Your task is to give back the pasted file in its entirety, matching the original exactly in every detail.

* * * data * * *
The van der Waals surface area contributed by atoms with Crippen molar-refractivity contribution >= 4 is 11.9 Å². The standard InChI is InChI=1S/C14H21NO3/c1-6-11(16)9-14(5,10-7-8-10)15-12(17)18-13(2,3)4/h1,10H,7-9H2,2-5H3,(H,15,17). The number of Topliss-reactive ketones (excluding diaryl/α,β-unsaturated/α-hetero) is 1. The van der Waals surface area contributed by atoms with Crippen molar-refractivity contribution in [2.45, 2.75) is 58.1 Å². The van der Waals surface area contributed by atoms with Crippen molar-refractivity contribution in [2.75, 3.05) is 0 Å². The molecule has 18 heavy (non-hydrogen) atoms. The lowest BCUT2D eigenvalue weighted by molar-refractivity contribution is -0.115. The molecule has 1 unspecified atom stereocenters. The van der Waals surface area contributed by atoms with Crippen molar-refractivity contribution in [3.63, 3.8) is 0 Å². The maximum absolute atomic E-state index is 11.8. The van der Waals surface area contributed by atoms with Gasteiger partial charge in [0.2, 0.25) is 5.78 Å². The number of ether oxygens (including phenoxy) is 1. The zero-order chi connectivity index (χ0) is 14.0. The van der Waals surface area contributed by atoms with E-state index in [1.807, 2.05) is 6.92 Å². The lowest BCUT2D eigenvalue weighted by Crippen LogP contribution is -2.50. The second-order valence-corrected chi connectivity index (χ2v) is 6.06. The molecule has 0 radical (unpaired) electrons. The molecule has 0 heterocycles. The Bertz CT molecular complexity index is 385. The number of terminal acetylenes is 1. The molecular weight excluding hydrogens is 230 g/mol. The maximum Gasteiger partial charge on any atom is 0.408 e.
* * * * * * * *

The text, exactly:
The van der Waals surface area contributed by atoms with Crippen molar-refractivity contribution >= 4 is 11.9 Å². The standard InChI is InChI=1S/C14H21NO3/c1-6-11(16)9-14(5,10-7-8-10)15-12(17)18-13(2,3)4/h1,10H,7-9H2,2-5H3,(H,15,17). The number of Topliss-reactive ketones (excluding diaryl/α,β-unsaturated/α-hetero) is 1. The van der Waals surface area contributed by atoms with Crippen molar-refractivity contribution in [2.45, 2.75) is 58.1 Å². The van der Waals surface area contributed by atoms with Crippen molar-refractivity contribution in [2.75, 3.05) is 0 Å². The molecule has 18 heavy (non-hydrogen) atoms. The lowest BCUT2D eigenvalue weighted by molar-refractivity contribution is -0.115. The molecule has 1 unspecified atom stereocenters. The van der Waals surface area contributed by atoms with Crippen molar-refractivity contribution in [3.63, 3.8) is 0 Å². The maximum absolute atomic E-state index is 11.8. The van der Waals surface area contributed by atoms with Gasteiger partial charge in [0.2, 0.25) is 5.78 Å². The number of ether oxygens (including phenoxy) is 1. The zero-order chi connectivity index (χ0) is 14.0. The van der Waals surface area contributed by atoms with E-state index in [1.807, 2.05) is 6.92 Å². The lowest BCUT2D eigenvalue weighted by Crippen LogP contribution is -2.50. The second-order valence-corrected chi connectivity index (χ2v) is 6.06. The molecule has 0 radical (unpaired) electrons. The molecule has 0 heterocycles. The Bertz CT molecular complexity index is 385. The number of terminal acetylenes is 1. The molecular weight excluding hydrogens is 230 g/mol. The maximum Gasteiger partial charge on any atom is 0.408 e.